Nuclear Magnetic Resonance (NMR) spectroscopy provided the raw data from which the conformational equilibrium was extracted. The difficulty lies in interpreting the NMR spectra, which do not clearly display conformational information because of averaging due to rapid rotation around the central C-C bond. To overcome this difficulty, a series of NMR spectra was taken while varying a single environmental parameter such as temperature or solvent. Each observable (such as a chemical shift or scalar coupling) in these spectra is the weighted average of the observables belonging to each conformer, and a linear equation exists that describes this averaging. A (nonlinear) system was constructed from these "averaging equations" for each series and interpreted using inferential methods on the root mean square error statistic. From these systems the conformational information was derived and an estimate of the dihedral angle theta for all conformers was obtained.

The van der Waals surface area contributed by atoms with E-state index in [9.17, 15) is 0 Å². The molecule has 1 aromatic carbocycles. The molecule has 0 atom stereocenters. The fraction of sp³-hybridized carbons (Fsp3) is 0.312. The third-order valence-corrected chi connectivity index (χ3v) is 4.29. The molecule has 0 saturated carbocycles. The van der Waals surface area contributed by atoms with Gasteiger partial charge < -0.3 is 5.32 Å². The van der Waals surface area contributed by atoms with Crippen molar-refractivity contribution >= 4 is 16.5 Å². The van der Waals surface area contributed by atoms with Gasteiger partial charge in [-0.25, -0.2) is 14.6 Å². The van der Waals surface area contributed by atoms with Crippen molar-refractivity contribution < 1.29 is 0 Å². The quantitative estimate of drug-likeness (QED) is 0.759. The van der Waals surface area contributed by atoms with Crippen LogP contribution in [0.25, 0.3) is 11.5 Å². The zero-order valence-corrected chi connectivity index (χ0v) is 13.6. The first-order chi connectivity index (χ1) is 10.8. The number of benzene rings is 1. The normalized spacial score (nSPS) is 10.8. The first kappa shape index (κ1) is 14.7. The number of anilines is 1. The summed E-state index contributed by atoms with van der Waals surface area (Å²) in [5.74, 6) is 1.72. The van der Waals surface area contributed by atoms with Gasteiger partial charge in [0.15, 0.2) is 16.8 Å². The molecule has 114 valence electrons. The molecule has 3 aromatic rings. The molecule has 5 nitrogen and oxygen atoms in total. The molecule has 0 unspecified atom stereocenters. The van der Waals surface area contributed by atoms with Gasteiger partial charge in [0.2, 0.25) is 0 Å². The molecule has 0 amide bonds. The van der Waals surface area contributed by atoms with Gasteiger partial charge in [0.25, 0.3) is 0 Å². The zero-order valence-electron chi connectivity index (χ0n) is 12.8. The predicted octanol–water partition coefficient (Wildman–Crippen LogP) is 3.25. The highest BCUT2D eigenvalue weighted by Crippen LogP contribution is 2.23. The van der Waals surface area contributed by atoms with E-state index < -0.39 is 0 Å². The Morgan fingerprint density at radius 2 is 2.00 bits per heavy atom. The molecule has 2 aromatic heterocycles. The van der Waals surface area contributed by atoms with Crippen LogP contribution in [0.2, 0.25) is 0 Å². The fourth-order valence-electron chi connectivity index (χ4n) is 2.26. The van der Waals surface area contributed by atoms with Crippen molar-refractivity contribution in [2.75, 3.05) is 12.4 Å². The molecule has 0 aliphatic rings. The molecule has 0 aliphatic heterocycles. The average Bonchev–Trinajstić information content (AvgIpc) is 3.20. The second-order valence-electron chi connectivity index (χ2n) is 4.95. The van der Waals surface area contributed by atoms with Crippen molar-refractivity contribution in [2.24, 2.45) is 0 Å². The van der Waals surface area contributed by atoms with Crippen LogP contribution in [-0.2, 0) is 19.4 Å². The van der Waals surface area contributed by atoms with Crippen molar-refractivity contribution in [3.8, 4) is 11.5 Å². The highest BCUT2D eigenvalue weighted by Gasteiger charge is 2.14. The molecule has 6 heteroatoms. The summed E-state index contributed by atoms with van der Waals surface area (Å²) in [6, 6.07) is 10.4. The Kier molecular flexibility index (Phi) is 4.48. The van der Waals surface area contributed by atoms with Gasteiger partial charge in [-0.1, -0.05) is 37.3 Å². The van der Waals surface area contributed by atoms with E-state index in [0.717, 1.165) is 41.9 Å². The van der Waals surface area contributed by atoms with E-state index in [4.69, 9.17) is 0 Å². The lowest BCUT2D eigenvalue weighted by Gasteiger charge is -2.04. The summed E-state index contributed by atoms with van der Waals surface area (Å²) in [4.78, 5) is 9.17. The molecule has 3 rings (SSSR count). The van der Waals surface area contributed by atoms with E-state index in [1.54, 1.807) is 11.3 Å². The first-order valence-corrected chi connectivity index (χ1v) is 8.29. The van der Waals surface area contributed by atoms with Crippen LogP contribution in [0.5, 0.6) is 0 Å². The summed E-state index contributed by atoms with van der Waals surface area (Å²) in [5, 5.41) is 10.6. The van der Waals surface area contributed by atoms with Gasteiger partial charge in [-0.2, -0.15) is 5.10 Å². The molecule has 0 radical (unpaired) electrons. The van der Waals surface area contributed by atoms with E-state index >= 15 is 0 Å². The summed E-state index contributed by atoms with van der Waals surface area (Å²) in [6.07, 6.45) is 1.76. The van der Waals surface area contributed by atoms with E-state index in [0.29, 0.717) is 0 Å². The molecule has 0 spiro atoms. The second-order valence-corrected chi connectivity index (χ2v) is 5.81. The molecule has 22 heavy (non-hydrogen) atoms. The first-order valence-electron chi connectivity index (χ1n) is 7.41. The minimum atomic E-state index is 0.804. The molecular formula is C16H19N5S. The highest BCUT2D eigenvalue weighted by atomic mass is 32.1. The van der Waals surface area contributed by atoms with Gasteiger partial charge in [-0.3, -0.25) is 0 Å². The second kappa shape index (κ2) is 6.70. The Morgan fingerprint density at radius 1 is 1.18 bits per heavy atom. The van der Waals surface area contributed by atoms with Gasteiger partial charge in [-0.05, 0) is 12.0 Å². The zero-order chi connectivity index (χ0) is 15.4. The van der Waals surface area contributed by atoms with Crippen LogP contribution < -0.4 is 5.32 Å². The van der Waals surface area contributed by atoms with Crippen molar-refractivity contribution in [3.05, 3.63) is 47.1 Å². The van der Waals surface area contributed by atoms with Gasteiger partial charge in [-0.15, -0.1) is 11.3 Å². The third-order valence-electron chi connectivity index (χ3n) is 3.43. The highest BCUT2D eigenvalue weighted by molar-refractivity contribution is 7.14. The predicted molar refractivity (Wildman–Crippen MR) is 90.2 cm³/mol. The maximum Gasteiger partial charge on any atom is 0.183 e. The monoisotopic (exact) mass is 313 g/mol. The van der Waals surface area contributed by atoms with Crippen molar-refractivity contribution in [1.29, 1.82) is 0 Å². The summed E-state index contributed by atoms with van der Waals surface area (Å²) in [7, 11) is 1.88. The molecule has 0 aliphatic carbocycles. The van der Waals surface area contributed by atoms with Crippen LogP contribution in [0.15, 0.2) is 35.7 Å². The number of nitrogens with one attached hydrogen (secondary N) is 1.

Of the several series used, only one, (1,1 dichloro-2,2 difluoroethane) produced valid conformational information under rigorous statistical scrutiny. All other methods admitted multiple plausible solutions. The information provided by the new method indicated dihedral angles not significantly different from prevailing assumptions.
The primary reason that the variable temperature-coupling constant method succeeded while the others failed was because it provided the greatest number of additional constraints (primarily thermodynamic) that could be used to eliminate plausible solutions. There is no reason that the analysis used for 1,1 dichloro-2,2 difluoroethane could not be extended to any asymmetric substituted ethane. Unfortunately, this new procedure is much more experimentally intensive than the currently prevailing one, but nevertheless allows an analysis independent of assumptions for theta, and it or similar methods should be used in all contexts where such assumptions cannot be safely made.
This project develops new methods of determining the rotational equilbrium of simple ethanes.
Science Fair Project done By Phillip T. Deutsch